Add a blackHole function


I've recently been using the excellent swift-benchmark package: GitHub - google/swift-benchmark: A swift library to benchmark code snippets. (which I hope Apple/ will adopt one day - it needs to be fleshed-out a bit, but it's really much better than XCTest, especially when it comes to linux support).

One thing that I've found a bit awkward is that it doesn't come with a "black hole" function to prevent the compiler optimising values away. This kind of function appears to be used extensively by the standard library and compiler's own test suite, but implementing your own seems to be non-trivial and relies on insider knowledge about what the compiler can/can't do at this particular point in time.

Is this something the standard library could/should provide?

GitHub issue, and CC @dabrahams who knows more about it than I do. I just need it, and I think that benchmarking should not be considered a niche use-case. Having developers try to trick the compiler doesn't feel like a stable solution.


Although there are a number of different definitions in the standard library, several are of the form:

func _blackHole(_ x: Int) {}

...which must suffice if it’s used as such so extensively. I do wonder why the other implementations are more elaborate than that.

Also interesting to me is the _opaqueIdentity function.

In general these feel appropriate for XCTest perhaps (or, as you say, swift-benchmark). Not sure how I feel about having these in the standard library itself given their specific relevance for testing when Swift ships with a core library for testing.


Agreed; there's nothing that requires these to be in the standard library, and they're not of general use, so I don't think that they belong there. Note also that these already exist in the benchmarks in the main Swift source tree, which can either be built with Swift or function as a standalone package.

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I'm not sure how the existence of XCTest is relevant - surely we also support alternative benchmarking libraries? And those libraries should not be forced to depend on XCTest for fundamental functionality, IMO, nor should they have to second-guess the compiler. This feels like it should be some kind of compiler built-in; I think it should be exposed directly.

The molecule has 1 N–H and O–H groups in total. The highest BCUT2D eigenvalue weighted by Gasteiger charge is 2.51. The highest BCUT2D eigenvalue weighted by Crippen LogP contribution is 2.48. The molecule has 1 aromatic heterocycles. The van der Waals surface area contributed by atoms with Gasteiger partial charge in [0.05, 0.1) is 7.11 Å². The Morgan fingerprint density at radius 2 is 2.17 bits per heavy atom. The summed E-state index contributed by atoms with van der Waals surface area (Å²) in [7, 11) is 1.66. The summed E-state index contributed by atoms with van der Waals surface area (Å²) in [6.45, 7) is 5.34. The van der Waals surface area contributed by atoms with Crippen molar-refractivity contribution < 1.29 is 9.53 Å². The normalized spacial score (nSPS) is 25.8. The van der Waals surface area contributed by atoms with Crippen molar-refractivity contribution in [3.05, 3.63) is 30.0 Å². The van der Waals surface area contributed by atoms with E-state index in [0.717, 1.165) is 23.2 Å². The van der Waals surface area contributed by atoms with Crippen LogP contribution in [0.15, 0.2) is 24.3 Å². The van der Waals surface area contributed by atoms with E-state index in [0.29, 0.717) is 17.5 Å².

I wouldn't mind if this was part of some kind of supplementary library rather than the standard library itself, but it should have nothing to do with XCTest.

There's also the problem that, like black holes themselves, nobody knows what the evolution process for XCTest is.


XCTest is a core library, like Foundation; it’s supposed to provide fundamental functionality. Supporting alternative benchmarking libraries and depending on XCTest are not mutually exclusive.

Can you explain a bit more why the “obvious” implementation of _blackHole that relies on no compiler magic is insufficient or otherwise feels like it requires compiler built-ins?

What is the difference between “some kind of supplementary library” for testing and benchmarking utilities that ships on all Swift platforms (i.e., another core library) and XCTest, which is already a core library, other than that the latter is named XCTest?

Sure, but that’s not a problem best addressed by stuffing new code elsewhere. Conway’s law is a descriptive observation, not an aspirational goal.

Which implementation would that be?

The version in StdlibUnitTest seems to do something funky which I can't quite make out:

  1. _blackHole calls _blackHolePtr
  2. _blackHolePtr calls _getPointer
  3. _getPointer is @_silgen_name-d to getPointer. Presumably that's the getPointer function at the end of the file.
  4. getPointer calls _opaqueIdentity
  5. _opaqueIdentity calls _getPointer... i.e. go back to step 3. How does this not infinitely recurse? :man_shrugging:

The only other implementation I can think of is the one which calls in to an opaque C function... assuming that neither the Swift compiler nor LLVM can optimise across the language barrier. Will that always be the case? Who knows! Rust was motivated to work on it because of Firefox - and as Swift becomes a bigger part of Apple's OS, one would think that they have at least as strong a motivation to investigate cross-language LTO.

We cannot rely on the module boundary, since we already have early tests of cross-module optimisation (which is something you would certainly want to build with, in order for your benchmarks to accurately reflect the performance observed by clients of a library).